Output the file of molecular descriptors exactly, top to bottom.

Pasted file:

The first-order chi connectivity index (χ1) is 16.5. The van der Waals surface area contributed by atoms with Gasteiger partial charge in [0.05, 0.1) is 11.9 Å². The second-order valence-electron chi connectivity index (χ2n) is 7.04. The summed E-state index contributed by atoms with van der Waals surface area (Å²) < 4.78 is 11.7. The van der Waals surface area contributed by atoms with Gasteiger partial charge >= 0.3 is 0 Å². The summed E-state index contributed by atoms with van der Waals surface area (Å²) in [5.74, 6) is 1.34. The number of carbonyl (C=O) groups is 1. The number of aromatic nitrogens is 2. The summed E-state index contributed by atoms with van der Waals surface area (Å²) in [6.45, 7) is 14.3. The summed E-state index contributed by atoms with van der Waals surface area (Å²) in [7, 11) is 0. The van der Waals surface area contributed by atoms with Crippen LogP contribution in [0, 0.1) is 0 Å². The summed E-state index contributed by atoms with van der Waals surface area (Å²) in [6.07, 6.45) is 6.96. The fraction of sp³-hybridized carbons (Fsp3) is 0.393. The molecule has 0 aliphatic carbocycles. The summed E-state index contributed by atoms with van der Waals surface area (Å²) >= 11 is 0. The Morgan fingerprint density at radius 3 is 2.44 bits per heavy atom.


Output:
The first-order chi connectivity index (χ1) is 16.5. The van der Waals surface area contributed by atoms with Gasteiger partial charge in [0.05, 0.1) is 11.9 Å². The second-order valence-electron chi connectivity index (χ2n) is 7.04. The summed E-state index contributed by atoms with van der Waals surface area (Å²) < 4.78 is 11.7. The van der Waals surface area contributed by atoms with Gasteiger partial charge >= 0.3 is 0 Å². The summed E-state index contributed by atoms with van der Waals surface area (Å²) in [5.74, 6) is 1.34. The number of carbonyl (C=O) groups is 1. The number of aromatic nitrogens is 2. The summed E-state index contributed by atoms with van der Waals surface area (Å²) in [6.45, 7) is 14.3. The summed E-state index contributed by atoms with van der Waals surface area (Å²) in [7, 11) is 0. The van der Waals surface area contributed by atoms with Crippen LogP contribution in [0, 0.1) is 0 Å². The summed E-state index contributed by atoms with van der Waals surface area (Å²) in [6.07, 6.45) is 6.96. The fraction of sp³-hybridized carbons (Fsp3) is 0.393. The molecule has 0 aliphatic carbocycles. The summed E-state index contributed by atoms with van der Waals surface area (Å²) >= 11 is 0. The Morgan fingerprint density at radius 3 is 2.44 bits per heavy atom.